“Take the example of a tenant booking a repair. The tenant logs on to the self-service portal or app, reports the damage or fault using diagnostic tools, selects their preferred time and date for the tradesman to call, and has this selection confirmed by an automated text or email. The repair order, because it is low value (in this example), doesn’t need to be authorised, and so is created and issued within the core HMS and sent via scheduling software to an operative’s mobile device. The operative attends the next day, fixes the problem, marks the job as complete, which completes the order in the HMS, sending an automated satisfaction survey by the tenant’s chosen method. Meanwhile, the invoicing data is created in finance system and readied for payment. Throughout that entire process, nobody has had to manually intervene in an IT system, and the tenant gets a speedy resolution to their problem.”
FireAngel’s Rutter said, “STP removes the need for manual intervention, reducing the resource needed for day-to-day functions such as payment transactions. For a housing provider, the introduction of STP allows them to benefit from automating their wider processes, such as letting tenants request maintenance visits, report ASB or access a chatbot powered by FAQs and a knowledge base.”
Civica’s Eayres said, “STP is all about customer requests that can be processed using automation, such as via an electronic form with no manual intervention. STP originated in the banking sector to enable payments and other transactions go through without any manual processing, but it can be applied to almost any service request.”
Do housing providers understand the concept of STP?
Northgate Public Services’ Hampton said, “As a specific terminology, STP is not widely known in the housing sector because historically STP has mainly applied to financial services, but housing providers are more familiar with the concept of data integration. After all, the majority of housing providers have a degree of data integration, perhaps linking their housing or asset management systems with their finance system or their rent accounting system with their tenancy payment engine, while some of the larger housing providers have more sophisticated data integration systems, such as middleware and master data management.
“While our sector is keen to enjoy the seamless experience that STP provides, housing providers know that it can’t be achieved 100 per cent of the time. There will always be instances when it’s impossible to have a fully automated transaction; a good example being a tenant with a pest infestation and a phone call would be needed to get a better understanding of the problem.”
Aareon’s O’Reilly said, “I think the concept of STP is beginning to gain traction now that housing providers can see what’s possible – just look at the truly online business models of companies such as Amazon or Ryanair who have been using this model for years.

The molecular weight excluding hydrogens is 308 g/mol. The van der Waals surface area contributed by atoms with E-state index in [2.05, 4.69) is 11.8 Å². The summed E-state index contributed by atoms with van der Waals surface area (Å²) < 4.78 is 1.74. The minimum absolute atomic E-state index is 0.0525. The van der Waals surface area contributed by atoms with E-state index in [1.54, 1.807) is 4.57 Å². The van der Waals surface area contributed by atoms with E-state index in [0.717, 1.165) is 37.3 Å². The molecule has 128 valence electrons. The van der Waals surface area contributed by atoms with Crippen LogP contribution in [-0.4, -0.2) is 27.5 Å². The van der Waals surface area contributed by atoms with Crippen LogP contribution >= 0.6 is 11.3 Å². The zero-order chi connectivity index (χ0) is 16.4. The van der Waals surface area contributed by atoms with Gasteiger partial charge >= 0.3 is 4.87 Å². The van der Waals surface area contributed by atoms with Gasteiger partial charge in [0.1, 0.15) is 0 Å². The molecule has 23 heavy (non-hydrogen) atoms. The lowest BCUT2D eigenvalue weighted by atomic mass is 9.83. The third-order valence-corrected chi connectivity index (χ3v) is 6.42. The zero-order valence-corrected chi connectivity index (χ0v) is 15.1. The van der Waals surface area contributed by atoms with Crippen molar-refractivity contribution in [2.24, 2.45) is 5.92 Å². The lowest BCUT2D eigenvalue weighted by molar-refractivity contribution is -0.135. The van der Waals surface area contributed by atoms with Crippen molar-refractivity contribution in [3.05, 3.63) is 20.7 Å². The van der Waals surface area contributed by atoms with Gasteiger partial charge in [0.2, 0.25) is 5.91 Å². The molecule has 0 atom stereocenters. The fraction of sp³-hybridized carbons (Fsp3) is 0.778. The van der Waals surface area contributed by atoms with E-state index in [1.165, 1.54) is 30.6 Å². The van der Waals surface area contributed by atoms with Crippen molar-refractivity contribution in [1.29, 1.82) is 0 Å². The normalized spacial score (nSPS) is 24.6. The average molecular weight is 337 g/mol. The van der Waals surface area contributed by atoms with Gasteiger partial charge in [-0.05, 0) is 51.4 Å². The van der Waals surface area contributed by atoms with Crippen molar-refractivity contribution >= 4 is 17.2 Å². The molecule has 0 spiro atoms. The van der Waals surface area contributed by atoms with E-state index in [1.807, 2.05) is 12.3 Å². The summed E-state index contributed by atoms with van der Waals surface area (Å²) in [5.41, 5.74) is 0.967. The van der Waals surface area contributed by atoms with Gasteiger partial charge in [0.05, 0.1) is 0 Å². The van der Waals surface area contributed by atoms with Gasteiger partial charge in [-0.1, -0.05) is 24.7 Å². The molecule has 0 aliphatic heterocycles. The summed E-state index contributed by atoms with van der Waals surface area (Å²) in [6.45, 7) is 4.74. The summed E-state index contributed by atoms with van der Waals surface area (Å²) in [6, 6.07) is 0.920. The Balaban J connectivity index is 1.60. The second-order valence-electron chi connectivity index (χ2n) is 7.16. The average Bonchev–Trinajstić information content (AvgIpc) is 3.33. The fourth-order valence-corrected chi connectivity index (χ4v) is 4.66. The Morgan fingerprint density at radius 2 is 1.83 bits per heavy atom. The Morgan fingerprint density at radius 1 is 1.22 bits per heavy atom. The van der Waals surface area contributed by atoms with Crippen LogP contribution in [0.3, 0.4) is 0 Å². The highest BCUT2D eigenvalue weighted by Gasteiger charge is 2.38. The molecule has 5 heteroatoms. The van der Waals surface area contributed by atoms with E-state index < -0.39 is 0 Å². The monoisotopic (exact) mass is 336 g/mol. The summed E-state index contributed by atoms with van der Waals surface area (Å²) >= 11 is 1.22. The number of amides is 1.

“The pandemic and past year of disruption have forced our sector to make changes to the way it thinks about technology. The housing sector has historically lagged behind others but we’re now seeing significant acceleration in housing providers’ plans for digitisation.”
FireAngel’s Rutter said, “I think housing providers’ understanding of STP is growing and, more importantly, their acknowledgement of the benefits of STP is increasing. Self-service is now commonplace in our daily lives, with online banking, chatbot customer service and online shopping driving this acceptance of STP.”
Are housing providers ready for STP?
Northgate Public Services’ Hampton said, “Consolidation lies at the heart of whether or not you’re ready for STP and data integration. We’re still seeing housing providers who lack not only a data integration strategy but also lack a fundamental IT strategy. Having too many disparate IT systems makes joined-up data-sharing unwieldly and expensive, and continuing to rely on paper-based processes makes data integration a complete non-starter.
“Another crucial factor in determining STP readiness is whether the housing provider has mapped out its customer journey from start to finish and thought about what this now looks like in a digital world. If this hasn’t been done then it will be difficult, if not impossible, to identify the consequent data integration needs. The customer journey has changed so much in the last decade that it’s vital to reimagine it in order to understand what the new digital connections look like and where the data integration points need to be.
“If you don’t start to invest in data integration and IT strategies now, then imagine how far you will be behind in five years’ time when looking through the lens of a fully connected, transparent and integrated IoT world.”
What are the advantages and disadvantages of STP?